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Flight Pay


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"I would really like to see a company or operator stand up and support you in the court of law when there balls and their livelyhood is on the line."



I have first hand experience with a lawsuit and the company did stand up for me, and the best part, I was no longer working for them at the time. who knew they could be such great guys. They could have easily dragged me through the mud in my absence, but when you've covered the bases (ie everything done by the book), nobody can steal away your integrity. Not even an #### lawyer with dollar signs in his eyes.

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Guest Bullet Remington



No problem. But to be honest with ya, I should have shown some restraint. <_<


Where I come from there's an old saying to the effect, "God loves kids and fools." And I'll leave it at that. I'm sure you can get my drift! :P

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Guest Bullet Remington



Of course there's laws here. But ya really think they'll do ya any good? Why not take a read through :


The Employment Equity Act, (Federal) Canada Labour Code (Federal) , Alberta Labour Code or whatever province you work in, they'll have a Labour code as well, then there's the Fair Wages for Hours wWorked Act, and the old standby, the Human Rights Act.


Have a look and tell me where it says the employer HAS to pay you or anybody for Bush work, isolation pay, etc, etc. You get what you are smart enough to get and/or can negoiate with the employer.


The only thing the employer is DICTATED to pay you is "pay in-lieu of notice, and/or if you are a full time employee, a severance package. And in all truth, good luck trying to get it. And if ya don't good luck trying to get it from an employer. The onus of proof is upon the employee, not the employer.


So in essence, the laws aren't worth th paper thy're written on. Unless of course you have really deep pockets, abd you don't If you did, you wouldn't be in this business!!


And BOY? Boy?? Was that stretch for ya? Lookit, if you're lookin for a Battle of Wits, you might want to get some ammunition! Cause right now it looks like you're operating with SFB! <_<

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  • 3 months later...


What gives you the right to come out with a finite salary. If you have 20yr AME working in the bush his base salary should be the governing factor and most companies in there right mind would put this person in a multi machine operation as a supervisor.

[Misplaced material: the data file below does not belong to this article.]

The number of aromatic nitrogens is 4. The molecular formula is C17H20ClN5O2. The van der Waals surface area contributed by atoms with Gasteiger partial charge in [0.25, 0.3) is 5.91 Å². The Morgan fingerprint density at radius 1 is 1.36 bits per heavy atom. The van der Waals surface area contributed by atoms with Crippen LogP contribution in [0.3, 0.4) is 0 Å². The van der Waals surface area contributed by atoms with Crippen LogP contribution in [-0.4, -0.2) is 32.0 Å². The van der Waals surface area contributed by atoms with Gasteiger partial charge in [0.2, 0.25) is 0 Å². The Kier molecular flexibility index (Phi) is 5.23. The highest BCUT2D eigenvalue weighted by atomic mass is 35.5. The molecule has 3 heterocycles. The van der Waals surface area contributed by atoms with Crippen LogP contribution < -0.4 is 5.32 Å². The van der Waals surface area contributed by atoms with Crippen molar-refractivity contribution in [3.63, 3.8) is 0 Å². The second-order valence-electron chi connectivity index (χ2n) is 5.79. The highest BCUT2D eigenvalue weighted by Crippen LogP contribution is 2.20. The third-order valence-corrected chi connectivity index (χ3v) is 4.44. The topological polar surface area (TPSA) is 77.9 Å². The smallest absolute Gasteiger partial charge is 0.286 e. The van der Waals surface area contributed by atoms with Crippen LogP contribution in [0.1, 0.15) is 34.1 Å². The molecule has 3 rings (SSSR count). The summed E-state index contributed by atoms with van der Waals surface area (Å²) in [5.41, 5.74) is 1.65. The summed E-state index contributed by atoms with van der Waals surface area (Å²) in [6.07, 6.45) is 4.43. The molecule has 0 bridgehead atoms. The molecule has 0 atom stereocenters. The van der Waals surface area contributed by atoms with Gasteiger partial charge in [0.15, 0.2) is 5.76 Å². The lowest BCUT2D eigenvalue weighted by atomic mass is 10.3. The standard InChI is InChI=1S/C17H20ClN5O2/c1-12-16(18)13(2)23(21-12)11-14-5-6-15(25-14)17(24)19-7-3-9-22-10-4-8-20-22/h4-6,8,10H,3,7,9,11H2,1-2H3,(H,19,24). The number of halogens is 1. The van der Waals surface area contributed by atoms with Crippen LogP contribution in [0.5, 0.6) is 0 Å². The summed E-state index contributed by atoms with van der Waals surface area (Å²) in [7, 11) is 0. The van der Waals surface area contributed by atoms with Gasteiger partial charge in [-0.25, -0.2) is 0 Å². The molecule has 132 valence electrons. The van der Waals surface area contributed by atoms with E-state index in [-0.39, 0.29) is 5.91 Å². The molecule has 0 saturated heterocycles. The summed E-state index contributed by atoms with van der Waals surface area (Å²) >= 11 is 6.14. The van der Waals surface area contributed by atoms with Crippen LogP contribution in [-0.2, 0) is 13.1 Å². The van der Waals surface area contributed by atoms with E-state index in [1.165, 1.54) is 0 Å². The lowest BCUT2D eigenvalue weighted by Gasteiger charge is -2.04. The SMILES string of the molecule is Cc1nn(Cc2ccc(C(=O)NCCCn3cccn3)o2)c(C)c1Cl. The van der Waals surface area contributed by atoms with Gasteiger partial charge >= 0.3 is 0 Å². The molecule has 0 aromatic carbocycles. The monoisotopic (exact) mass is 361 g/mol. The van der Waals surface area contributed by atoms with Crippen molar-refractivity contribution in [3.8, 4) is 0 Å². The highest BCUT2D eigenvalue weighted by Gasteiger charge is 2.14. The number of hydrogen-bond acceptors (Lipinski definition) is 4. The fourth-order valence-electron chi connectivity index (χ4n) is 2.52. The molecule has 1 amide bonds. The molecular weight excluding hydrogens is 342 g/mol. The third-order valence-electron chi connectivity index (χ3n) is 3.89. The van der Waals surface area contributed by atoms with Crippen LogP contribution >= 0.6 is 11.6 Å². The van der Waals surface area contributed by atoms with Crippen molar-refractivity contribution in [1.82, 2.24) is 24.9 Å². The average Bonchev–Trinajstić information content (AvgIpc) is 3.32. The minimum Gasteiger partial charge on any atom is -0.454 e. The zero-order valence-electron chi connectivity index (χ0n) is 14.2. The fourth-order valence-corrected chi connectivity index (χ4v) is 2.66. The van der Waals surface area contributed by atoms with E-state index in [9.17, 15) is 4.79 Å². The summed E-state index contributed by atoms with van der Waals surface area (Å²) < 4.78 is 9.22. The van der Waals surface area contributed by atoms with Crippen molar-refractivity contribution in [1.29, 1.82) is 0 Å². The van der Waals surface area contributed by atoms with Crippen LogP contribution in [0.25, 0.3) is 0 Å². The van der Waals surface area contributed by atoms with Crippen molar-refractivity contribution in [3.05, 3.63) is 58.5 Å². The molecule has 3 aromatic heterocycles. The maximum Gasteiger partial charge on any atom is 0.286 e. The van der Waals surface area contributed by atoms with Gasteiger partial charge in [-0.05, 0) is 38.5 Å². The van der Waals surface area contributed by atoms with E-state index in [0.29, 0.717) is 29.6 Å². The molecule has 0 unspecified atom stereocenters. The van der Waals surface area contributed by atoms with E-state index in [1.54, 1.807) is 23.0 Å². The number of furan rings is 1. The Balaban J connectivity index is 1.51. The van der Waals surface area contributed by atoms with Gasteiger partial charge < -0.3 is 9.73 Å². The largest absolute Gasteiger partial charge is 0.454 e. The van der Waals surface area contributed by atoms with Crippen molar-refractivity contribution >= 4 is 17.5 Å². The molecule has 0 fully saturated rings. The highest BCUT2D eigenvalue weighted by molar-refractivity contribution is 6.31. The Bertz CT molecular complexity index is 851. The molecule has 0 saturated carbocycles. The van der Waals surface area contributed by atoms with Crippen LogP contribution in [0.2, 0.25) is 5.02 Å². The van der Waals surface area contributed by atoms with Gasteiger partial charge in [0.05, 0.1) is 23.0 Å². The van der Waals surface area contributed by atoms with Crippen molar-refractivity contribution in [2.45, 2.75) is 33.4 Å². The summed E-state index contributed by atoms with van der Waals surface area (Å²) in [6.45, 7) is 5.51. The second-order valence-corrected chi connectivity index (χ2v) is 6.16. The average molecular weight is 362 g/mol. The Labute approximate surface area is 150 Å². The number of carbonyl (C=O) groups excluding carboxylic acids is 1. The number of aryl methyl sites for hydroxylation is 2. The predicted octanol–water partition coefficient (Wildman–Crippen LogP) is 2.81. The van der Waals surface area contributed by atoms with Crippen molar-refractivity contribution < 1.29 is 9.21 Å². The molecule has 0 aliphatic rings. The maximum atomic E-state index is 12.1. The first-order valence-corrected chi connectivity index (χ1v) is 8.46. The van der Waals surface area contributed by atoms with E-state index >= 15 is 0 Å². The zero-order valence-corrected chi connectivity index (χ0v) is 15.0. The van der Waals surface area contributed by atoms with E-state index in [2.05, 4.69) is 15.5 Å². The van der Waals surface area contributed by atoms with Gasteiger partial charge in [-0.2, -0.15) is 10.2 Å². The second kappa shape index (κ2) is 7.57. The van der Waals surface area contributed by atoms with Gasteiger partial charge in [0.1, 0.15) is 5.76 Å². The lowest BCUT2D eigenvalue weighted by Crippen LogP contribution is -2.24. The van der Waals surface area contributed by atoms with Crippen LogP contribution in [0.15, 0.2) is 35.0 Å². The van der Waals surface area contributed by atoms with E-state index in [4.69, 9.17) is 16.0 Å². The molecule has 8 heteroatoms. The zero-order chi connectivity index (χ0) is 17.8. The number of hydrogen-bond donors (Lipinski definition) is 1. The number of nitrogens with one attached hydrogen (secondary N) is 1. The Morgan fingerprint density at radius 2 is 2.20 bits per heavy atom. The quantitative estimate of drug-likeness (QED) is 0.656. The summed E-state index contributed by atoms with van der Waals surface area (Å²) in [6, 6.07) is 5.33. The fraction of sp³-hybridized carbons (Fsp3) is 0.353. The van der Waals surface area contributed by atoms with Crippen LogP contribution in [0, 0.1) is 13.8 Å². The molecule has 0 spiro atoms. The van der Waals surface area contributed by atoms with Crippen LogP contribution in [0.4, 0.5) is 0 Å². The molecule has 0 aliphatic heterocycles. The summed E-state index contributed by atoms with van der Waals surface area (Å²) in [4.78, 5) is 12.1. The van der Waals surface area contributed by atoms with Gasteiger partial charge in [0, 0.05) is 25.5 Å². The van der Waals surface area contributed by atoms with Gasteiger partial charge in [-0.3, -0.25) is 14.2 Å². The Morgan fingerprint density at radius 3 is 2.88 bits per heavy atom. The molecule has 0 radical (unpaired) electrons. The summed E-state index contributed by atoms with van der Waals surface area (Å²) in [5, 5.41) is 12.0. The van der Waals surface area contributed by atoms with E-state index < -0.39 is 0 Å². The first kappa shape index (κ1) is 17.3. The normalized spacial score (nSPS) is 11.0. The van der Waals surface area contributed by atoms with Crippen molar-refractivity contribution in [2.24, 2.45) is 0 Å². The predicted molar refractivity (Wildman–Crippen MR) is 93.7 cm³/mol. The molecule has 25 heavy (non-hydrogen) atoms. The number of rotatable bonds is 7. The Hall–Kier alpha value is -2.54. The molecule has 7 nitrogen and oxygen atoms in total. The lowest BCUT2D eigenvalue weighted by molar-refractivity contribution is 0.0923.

A first year AME should be sent out on a one machine operation with a relatively experienced bush pilot the first time around, unless of course he had bush time as an apprentice.


As far as maintaining the helicopter his responsibility is the same as the experienced AME. In my experience low time pilots and first year AME'S are similar in one aspect, the responsibility for the helicopter is paramount. If you are going to spend hundreds of thousands of dollars on machinery, don't try and save a buck by underpaying the people that are responsible for making and saving you money in the long run.


The normal way to cost the hourly rate of a helicopter is 10% of it's cost, anybody with basic addition and without a rocket science education can figure that out.


Doesn't say much for the operators in this industry.


Can you tell me why a car mechanic makes more than the average AME with no lawsuit hanging over his head if he f##ks up.?????


It's not the individuals that are to blame, but the gutless industry that will not raise tarriff's to were they should be.


Please to not come back with the usual answer that if the tarriff's are to high some clients will quit using helicopters. They are the cheap skates that cause all the problems and laugh all the way to the bank.



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I am not going to get into this about the flight pay issue and all, I would like to comment however on the fact that operators now are making 20% more on there aircraft due to the change in the dollar. two years ago the canbuck was .62 us now it is .90. since most dealings in aviation are in us dollars where is the extra cash? Not in my pocket i can tell you that.

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I've been following this post from day one. i have read and agree with a lot of the points made by various posters. that said, i have to say, that a license doesn't equate to knowedge or experience.


an employer, as a rule, will gladly pay a good wage for good people. A newly licensed engineer is an un-known. He has a license, but not a proven track-record. an in-experienced engineer can cost a lot of money in poor judgement, bad performance and lack of knowedge.


I say that you earn what you are worth. Until you show what you can do to save a company money or show that you understand the difference between serviceable and not......because its a pretty grey area sometimes, your lack of experience is subject to your performance.


i've worked with some licensed engineers that were barely qualified, with no experience, and some that were highly experienced, but still didn't measure up. Its all relative. a simple license doesn't make you qualified. So i agree with Jetbox. You will earn your wage by performance.

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